This isn’t a fun, safe little bit of run in the gym. EuroBasket, FIBA Americas and other tournaments going on right now with NBA players are real competition. But there are risks with competition, especially serious competition where there is a something at stake. Like national pride and Olympic berths. People get hurt.
We have seen a handful of injuries the last few days during international competitions, one serious. What follows is a little roundup.
• Pau Gasol is day-to-day with a sprained ankle. It was obvious during Spain’s loss to Turkey on Monday how much they need Gasol to be the focal point of the offense. With a couple days off in EuroBasket, expect Gasol to be back for Spain, which needs a couple win in its next three games to advance to the knockout round.
• Zaza Pachulia is also day-to-day for Georgia after suffering a leg injury. Georgia got a little help so they advanced to the next round and Group F, but they are going to need a healthy (or reasonably so) Pachulia to get past this level.
• At FIBA Americas, former Louisville star and current Dominican Republic guard Edgar Sosa broke his leg in a brutal fashion. (If you want to see the video, it is here, but don’t click that link if you are about to eat.) It is officially a broken tibia and he was rushed to the hospital moments after the injury took place. Sosa had played professionally in Italy last season and was hoping to get a shot in the NBA (he played for the Pistons in the 2010 Summer League) but now he may not play anywhere next season.
The Bulls suffered a rough loss in Boston last night.
It didn’t get better afterward.
K.C. Johnson of the Chicago Tribune:
Celtics general manager Danny Ainge – who played for Boston in the 80s – pleaded ignorance to any nefarious plumbing:
I think the idea that teams plot to shut off the visitor’s hot water is often overstated. Arenas have complex infrastructure, and things can go wrong on their own. Sometimes, the home team loses hot water, but that never gets remembered.
But reasonable excuses don’t make a cold shower in the moment any more tolerable.
Robin Lopez had reason to be upset from the Bulls’ Game 5 loss to the Celtics last night.
This miss was all on him.
Dwyane Wade (26 points, 11 rebounds, eight assists) was the Bulls’ best player in their Game 5 loss to the Celtics last night.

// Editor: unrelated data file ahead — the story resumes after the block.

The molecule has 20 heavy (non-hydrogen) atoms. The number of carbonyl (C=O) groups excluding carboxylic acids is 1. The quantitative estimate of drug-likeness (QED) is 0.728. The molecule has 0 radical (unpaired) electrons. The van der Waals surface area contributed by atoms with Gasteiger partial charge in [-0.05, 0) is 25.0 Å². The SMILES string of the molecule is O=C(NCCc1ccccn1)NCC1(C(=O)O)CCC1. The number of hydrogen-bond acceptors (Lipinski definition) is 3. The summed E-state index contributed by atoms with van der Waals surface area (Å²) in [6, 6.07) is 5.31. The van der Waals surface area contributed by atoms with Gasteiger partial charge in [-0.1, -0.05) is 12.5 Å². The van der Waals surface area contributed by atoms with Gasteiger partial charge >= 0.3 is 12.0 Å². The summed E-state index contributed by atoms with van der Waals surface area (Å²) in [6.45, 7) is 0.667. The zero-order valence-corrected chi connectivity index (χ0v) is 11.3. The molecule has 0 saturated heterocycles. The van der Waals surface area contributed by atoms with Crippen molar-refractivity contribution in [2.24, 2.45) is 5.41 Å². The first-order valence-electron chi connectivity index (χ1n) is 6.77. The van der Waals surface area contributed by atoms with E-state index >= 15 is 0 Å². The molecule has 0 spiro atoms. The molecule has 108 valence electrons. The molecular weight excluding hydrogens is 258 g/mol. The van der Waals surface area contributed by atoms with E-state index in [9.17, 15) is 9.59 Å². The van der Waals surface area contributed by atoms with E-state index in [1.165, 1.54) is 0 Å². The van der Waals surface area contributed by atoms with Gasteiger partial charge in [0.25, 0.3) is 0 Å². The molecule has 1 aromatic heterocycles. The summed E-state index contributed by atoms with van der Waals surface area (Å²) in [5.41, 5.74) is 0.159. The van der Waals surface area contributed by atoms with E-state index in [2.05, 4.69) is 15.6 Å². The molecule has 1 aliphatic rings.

But the 35-year-old guard clearly didn’t go all out on every possession.
Players can justify not closing out by claiming they were prioritizing rebounding position. Wade clearly has no such excuse.
The Los Angeles Clippers dropped Game 5 to the Utah Jazz on Tuesday night, and find themselves down 3-2 as they head back to Salt Lake City for Game 6. The Clippers have had to deal with Utah’s formidable defense, so much so that they’ve built in counters to Jazz defenders overplaying shooters like JJ Redick.
One example of this countering method could be found in Game 3, when the Clippers ran a split cut for Redick. Instead of fighting endlessly around screens for a 3-point shot as you might expect, LA took the easy route and simply cut Redick to the basket for an easy layup as a means to take advantage of an overeager defender.
We’ve talked about the Split Cut here on NBA Playbook before. The Los Angeles Lakers used it earlier in the season to beat the Golden State Warriors, the team that uses the split cut perhaps the most out of any team in the NBA.
Other teams, including the Portland Trail Blazers, have adapted the Warriors’ use of the split cut as a counter for their own offense this season, which is a testament to just how useful it is.
If you need a reminder, a split cut all about a screener coming up to screen, then cutting toward the basket before his screen action fully takes place. It’s about timing, and catching defenders off guard when they go to set up their recover positions for screens.
For a full breakdown on the split cut and how the Clippers used it, watch the video above.